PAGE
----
This notion of their extraction from arrival in Britain. The archbishop very the Trojans had so infatuated the Welsh, seriously advises them to boast no more that even so late as the year 1284, arch- of their relation to the conquered and bishop Peckham, in his injunctions to fugitive Trojans, but to glory in the victhe diocese of St. Asuph, orders the peo- torious cross of Christ. Concil. Wilkins, ple to abstain from giving credit to idle tom. ii. p. 106. edit. 1737. fol. dreams and visions, a superstition which " It is among the SCRIPTORES RER. they had contracted from their belief in GERMAN. Sim. Schard. tom. i. p. 301. the dream of their founder Brutus, in edit. Basil. 1574. fol. It consists of the temple of Diana, concerning his eighteen books.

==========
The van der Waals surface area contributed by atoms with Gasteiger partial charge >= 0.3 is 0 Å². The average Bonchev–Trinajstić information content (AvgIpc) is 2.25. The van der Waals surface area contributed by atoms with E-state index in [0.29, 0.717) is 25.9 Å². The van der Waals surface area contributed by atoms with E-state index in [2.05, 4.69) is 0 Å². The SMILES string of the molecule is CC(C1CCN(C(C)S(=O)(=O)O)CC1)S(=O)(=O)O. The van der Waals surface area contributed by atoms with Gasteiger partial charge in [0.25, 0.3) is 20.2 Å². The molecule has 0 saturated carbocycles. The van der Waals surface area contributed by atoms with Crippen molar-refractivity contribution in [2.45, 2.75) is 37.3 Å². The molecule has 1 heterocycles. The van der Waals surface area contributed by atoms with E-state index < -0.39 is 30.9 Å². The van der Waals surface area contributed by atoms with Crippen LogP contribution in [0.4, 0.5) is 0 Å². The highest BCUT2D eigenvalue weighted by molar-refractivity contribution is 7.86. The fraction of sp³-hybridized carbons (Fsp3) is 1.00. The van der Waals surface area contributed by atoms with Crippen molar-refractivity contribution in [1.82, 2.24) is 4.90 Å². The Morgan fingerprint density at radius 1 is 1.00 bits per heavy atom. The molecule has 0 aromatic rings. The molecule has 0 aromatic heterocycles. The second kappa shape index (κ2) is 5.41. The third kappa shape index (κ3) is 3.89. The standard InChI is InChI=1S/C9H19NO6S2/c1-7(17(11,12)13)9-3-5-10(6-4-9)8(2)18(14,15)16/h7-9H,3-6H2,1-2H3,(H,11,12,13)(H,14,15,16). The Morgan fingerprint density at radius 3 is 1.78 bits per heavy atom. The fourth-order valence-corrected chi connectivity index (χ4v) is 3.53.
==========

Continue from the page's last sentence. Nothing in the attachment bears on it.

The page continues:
The monks and other ecclesiastics, the only readers and writers of the age, were likely to broach, and were interested in propagating, such an opinion. As the more barbarous countries of Europe began to be tinctured with literature, there was hardly one of them but fell into the fashion of deducing its original from some of the nations most celebrated in the antient books. Those who did not aspire so high as king Priam, or who found that claim preoccupied, boasted to be descended from some of the generals of Alexander the Great, from Prusias king of Bithynia, from the Greeks or the Egyptians. It is not in the mean time quite improbable, that as most of the European nations were provincial to the Romans, those who fancied themselves to be of Trojan extraction might have imbibed this notion, at least have acquired a general knowledge of the Trojan story, from their conquerors: more especially the Britons, who continued so long under the yoke of Romex. But as to the story of Brutus in particular, Geoffrey's hero, it may be presumed that his legend was not contrived, nor the history of his successors invented, till after the ninth century: for Nennius, who lived about the middle of that century, not only speaks of Brutus with great obscurity and inconsistency, but seems totally uninformed as to every circumstance of the British affairs which preceded Cesar's invasion. There are other proofs that this piece could not have existed before the ninth century. Alfred's Saxon translation of the Mercian law is mentionedy. Charlemagne's Twelve Peers, and by an anachronism not uncommon in romance, are said to be present at king Arthur's magnificent coronation in the city of Caerleon 2. It were easy to produce instances, that this chronicle was undoubtedly framed after the legend of saint Ursula, the acts of saint Lucius, and the historical writings of the venerable Bede, had undergone some degree of circulation in the world. At the same time it contains many passages which incline us to determine, that some parts of it at least were written after or about the eleventh century. I will not insist on that passage, in * See inft. Sect. iii. p. 131, 132.